Going to the show
Posted March 12, 2010 7:41 a.m. EST
Many thanks to Siteseeing reader Deborah Copeland for showing me a couple of terrific Web sites that explore long-gone movie theaters in our state.
DocSouth is a UNC Library site that collects and distributes all kinds of documents and files related to the history of the South. It has a feature called "Going to the Show," which allows you to look at the locations of old movie theaters in different North Carolina cities. Select a city from the dropdown box at the bottom of the page to begin exploring. The collection focuses on theaters of the silent-film era.
In a blog post last July, New Raleigh offered some photos of and details about defunct downtown Raleigh theaters. According to New Raleigh, the first Raleigh theater opened in 1905 at the Metropolitan Hall, which apparently was a popular hang-out. The first theater dedicated solely to movies was The Gem, which opened in 1909 at 105 Fayetteville Street, which would be the block just south of the Capitol, I suppose. Also, from the New Raleigh post:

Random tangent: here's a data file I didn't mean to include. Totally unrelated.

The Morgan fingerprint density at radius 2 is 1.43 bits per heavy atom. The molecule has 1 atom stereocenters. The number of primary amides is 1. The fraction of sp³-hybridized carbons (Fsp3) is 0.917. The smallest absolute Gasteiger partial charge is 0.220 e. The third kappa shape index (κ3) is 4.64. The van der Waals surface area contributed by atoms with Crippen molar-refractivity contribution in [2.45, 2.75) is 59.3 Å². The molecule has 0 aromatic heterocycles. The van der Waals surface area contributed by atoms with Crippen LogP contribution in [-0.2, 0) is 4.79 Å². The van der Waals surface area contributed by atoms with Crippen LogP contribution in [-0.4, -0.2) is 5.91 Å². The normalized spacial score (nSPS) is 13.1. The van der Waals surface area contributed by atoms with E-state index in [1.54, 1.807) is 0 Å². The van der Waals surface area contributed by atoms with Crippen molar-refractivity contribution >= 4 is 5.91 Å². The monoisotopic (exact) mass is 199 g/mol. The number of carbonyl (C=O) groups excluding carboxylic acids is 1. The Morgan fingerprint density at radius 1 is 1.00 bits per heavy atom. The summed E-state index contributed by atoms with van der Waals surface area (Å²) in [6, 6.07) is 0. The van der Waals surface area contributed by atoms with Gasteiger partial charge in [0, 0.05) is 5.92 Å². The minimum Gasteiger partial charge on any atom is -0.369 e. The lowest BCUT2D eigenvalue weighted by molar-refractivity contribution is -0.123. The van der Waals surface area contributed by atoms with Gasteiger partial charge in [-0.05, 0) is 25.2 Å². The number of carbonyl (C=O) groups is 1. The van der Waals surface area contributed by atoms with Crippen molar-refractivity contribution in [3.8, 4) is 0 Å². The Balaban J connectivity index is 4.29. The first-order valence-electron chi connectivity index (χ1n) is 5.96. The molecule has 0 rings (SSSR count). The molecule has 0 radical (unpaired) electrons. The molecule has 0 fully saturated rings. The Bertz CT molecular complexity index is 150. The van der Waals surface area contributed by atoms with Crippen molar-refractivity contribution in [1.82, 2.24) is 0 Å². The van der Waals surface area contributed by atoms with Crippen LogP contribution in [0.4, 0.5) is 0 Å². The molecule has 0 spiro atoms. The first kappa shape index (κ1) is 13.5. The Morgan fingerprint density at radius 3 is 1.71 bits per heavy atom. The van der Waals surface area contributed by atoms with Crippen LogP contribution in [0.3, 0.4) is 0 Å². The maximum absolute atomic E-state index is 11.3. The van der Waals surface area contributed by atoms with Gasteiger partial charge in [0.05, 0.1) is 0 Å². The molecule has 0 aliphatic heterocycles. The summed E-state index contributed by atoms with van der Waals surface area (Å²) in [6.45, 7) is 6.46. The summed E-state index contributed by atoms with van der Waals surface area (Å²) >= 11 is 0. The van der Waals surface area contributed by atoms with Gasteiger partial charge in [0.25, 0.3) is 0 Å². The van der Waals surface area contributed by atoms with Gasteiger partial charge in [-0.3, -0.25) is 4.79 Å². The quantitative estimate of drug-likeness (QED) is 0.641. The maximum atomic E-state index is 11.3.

Since that first theater opened in Raleigh, around 23 movie theaters have existed downtown throughout the years. Most were only around for a year or two, like the Lyric (1914-1917), and The State (1924). Theaters like the Ambassador were around for many years, and people still remember going to movies there as a kid. There have been 8 theaters on Fayetteville alone (the Lyric, Grand, Superba, Gem, Almo, Ambassador, Gaiety, and the Grand), with the longest running, The Ambassabor, closing in 1979.